In its report, the committee wrote that “shared lane markings may be the only feasible and affordable intervention to improve the safety and comfort of cyclists on Princeton streets.” It noted that the four roadways it recommended for sharrows are where 60% of the bicycle accidents from 2008 through May 25, 2010 occurred and estimates that adding these markings to the road will cost $13,000 for every two miles of roadway.

The Princeton Joint Pedestrian and Bicycle Advisory Committee Sharrows Policy Paper was presented to the Princeton Borough Council last week, and it isn’t clear when the borough and township will decide whether to follow the recommendations. The West Windsor Bicycle and Pedestrian Alliance hopes that both will evaluate these recommendations seriously.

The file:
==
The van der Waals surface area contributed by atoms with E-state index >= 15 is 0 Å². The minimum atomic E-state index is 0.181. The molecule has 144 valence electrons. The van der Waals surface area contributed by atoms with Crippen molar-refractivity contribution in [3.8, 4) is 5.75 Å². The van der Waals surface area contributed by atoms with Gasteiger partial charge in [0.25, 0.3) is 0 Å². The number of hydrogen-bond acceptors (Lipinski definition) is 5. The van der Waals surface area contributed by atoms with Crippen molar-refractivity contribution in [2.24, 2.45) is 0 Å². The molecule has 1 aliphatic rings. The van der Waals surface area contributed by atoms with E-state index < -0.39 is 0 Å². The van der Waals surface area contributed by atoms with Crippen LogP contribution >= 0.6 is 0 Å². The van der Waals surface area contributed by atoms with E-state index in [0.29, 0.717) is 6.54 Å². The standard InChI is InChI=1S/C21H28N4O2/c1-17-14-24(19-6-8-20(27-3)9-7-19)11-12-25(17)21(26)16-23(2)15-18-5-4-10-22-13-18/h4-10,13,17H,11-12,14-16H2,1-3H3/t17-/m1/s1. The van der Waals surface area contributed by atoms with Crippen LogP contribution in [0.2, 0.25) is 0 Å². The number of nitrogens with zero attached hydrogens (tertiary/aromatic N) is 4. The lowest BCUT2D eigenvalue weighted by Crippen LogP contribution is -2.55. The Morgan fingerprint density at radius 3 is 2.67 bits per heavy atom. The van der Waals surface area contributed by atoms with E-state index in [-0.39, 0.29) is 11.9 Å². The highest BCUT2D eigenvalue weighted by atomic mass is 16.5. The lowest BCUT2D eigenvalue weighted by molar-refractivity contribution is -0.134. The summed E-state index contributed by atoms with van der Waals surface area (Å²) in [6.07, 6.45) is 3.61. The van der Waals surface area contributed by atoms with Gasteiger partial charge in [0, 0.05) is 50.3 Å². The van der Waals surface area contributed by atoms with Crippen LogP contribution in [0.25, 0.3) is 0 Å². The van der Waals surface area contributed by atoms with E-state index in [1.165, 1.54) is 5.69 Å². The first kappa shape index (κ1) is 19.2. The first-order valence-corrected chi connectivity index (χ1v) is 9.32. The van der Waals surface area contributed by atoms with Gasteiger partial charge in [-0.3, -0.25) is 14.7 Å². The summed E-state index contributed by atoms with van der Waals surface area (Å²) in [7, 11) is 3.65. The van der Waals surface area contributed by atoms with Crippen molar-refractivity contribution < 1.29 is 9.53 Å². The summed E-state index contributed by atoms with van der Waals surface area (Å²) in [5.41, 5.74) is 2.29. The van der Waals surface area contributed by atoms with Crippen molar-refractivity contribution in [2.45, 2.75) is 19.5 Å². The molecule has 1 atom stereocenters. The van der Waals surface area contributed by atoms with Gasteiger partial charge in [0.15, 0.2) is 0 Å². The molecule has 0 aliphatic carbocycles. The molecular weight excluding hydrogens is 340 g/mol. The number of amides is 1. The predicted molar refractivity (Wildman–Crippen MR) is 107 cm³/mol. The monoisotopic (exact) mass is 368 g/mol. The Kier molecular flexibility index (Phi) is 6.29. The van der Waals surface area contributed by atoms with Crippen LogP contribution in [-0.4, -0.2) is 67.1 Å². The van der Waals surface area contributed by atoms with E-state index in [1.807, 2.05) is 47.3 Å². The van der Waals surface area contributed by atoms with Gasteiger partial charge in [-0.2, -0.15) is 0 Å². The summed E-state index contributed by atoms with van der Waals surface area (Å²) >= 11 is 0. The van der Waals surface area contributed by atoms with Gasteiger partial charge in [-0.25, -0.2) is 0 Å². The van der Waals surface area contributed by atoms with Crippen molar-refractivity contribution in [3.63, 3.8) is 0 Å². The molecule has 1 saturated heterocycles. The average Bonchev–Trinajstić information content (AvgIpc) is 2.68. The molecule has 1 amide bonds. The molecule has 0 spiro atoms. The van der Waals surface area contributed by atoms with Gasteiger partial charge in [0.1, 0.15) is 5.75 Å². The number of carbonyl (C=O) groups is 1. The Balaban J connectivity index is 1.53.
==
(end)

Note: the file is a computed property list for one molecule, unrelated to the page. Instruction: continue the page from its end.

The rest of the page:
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Shared Space: Safe or Dangerous?

Wednesday, December 15 by JerryFoster

from Shared Space: Safe or Dangerous?Township Council recently adopted the shared space concept as fundamental to the lawsuit settlement with InterCap over the new Princeton Junction Transit Village. Under this concept, motorists, bicyclists and pedestrians share the roadway as peers. But is it safe?

Four European experts reported results of their studies of the shared space experience in the Netherlands in 2007 at the Walk21 Conference held in Toronto. Shared space was implemented several locations between 1998 and 2001, with studies published between 2003 and 2007.